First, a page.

Opponents of the rule are already threatening lawsuits against it, such as 15 Republican state attorneys general, who wrote in April to the Education Department, requesting it halt the rulemaking process. They particularly took issue with the reported transgender student protections, writing they were “prepared to take legal action to uphold Title IX’s plain meaning and safeguard the integrity of women’s sports.”
The Education Department will want to ensure the rule survives court challenges, Sapp said, which entails a lengthy process of writing out justifications for why provisions of the regulation are needed. Otherwise, a judge may find portions of the rule arbitrary and capricious, he said.
“If they skip that meticulous analysis, they could potentially lose that piece of the regulation,” Sapp said.
The Education Department did not immediately respond to a request for comment Friday.
What could happen?
However, the Education Department risks Congress retracting the rule entirely if the agency waits too long to release it, Sapp said. The Congressional Review Act gives lawmakers power to reject major executive actions within 60 days of final rules being submitted to the chambers.
And the procedures for finalizing a rule are cumbersome. The Education Department is legally obligated to respond to public comments that will be submitted once the draft rule is released, Sapp said. The department doesn’t have to address the comments individually, but the rule’s final iteration must touch on them all, he said.
A deluge of comments was thought to have contributed to a drawn-out timeline for DeVos’ rule being established. The department under DeVos first issued a draft rule in November 2018, but the final version wasn’t published until May 2020, after the department received more than 120,000 public comments.
The Trump administration had also feared Democrats would try to capitalize on the Congressional Review Act to overturn its regulation.
If the Biden administration’s rule follows the same timetable as DeVos’, and it puts forth a draft rule this month, a final regulation may not come to fruition until 2024, toward the end of the president’s first term.
This could mean the rules’ future hinges on who controls Congress after this year’s midterms.
The interim period
As the department juggles policy considerations, college administrators are taking varied approaches to enforcing the current rule, said Brett Sokolow, president of the Association of Title IX Administrators.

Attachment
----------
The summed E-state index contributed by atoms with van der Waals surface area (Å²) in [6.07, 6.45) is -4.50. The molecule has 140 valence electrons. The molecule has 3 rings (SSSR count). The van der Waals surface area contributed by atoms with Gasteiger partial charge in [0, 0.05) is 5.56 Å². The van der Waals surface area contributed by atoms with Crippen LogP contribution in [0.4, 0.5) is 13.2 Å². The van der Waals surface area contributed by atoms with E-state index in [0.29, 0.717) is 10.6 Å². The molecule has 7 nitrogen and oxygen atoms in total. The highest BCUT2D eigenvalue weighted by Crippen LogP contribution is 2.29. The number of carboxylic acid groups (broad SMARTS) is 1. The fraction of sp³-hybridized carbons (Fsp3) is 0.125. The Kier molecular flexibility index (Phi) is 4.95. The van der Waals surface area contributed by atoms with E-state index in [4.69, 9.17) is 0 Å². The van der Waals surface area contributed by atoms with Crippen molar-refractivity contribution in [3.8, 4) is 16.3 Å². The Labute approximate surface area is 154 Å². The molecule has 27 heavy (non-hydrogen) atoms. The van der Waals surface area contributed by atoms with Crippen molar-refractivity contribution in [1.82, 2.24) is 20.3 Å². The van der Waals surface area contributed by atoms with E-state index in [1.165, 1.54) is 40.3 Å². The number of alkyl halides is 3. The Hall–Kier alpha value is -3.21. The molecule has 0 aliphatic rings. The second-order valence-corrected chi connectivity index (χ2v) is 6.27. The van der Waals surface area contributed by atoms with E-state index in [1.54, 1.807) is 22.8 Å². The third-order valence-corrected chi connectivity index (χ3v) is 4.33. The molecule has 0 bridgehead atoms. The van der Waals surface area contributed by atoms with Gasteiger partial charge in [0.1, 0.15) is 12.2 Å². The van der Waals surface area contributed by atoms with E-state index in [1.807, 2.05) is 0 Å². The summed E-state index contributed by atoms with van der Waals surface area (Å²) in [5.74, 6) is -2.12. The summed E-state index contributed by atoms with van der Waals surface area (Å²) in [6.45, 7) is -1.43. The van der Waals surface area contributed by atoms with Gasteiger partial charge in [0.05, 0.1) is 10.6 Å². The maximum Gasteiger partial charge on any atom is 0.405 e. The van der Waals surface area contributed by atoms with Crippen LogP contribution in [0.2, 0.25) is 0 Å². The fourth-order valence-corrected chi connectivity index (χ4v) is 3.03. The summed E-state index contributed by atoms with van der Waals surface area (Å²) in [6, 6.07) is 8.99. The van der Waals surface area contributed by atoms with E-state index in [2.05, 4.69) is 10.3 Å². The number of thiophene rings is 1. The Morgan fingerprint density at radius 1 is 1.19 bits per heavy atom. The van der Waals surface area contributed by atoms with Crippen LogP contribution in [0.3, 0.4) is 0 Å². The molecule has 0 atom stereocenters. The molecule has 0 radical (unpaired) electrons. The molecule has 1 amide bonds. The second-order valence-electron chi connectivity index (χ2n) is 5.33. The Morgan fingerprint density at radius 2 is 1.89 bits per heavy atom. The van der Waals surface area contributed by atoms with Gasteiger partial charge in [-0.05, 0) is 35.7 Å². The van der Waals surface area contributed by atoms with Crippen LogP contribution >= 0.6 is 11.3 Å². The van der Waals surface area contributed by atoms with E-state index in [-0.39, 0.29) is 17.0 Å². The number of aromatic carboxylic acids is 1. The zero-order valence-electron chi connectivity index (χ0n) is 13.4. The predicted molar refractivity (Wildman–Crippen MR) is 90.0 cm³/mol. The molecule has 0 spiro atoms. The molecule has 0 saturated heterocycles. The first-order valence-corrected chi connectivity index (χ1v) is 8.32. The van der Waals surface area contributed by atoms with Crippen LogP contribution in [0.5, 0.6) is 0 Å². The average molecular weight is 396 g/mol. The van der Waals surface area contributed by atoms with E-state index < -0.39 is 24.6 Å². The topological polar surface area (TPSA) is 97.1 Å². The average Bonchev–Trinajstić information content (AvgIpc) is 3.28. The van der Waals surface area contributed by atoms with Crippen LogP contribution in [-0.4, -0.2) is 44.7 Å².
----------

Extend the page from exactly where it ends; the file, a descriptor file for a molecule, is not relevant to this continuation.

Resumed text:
While institutions legally must follow the regulation, they can “take it with a grain of salt,” Sokolow said. That might include actions like funneling minor offenses through a college’s disciplinary code rather than Title IX proceedings, he said.
“It doesn’t make sense to go through a four-month extremely bureaucratic process for a butt touching,” Sokolow said.
Sokolow and his organization are also trying to educate officials. Some colleges lack knowledge about regulatory proceedings, and the association gets “a decent number of calls” asking about the fallout when a new rule takes effect this June — a significantly incorrect timeline, Sokolow said.
“They’re just kind of waiting around for what this next round will be,” he said.
Lance Houston is a lawyer who founded University EEO, Inc., a Title IX consulting firm, and now works as a managing director and Title IX coordinator for Capitol Region Education Council, a Connecticut-based agency that helps support local K-12 schools.
Houston said he believes the Trump administration’s rule will “have a lasting effect” on future Title IX regulation, including what Biden’s Education Department produces. He said that the Biden administration will want to maintain certain due process protections. Houston also doubted the White House will mandate a legal evidentiary standard.
Under the Obama guidance, colleges were required to use a “preponderance of the evidence” standard, which means a greater than 50% chance that a claim is true. That’s a lower bar for accusers to clear than the higher “clear and convincing” standard. The Trump rule allows institutions to choose either.
“This all will impact regulatory approaches for years to come,” Houston said.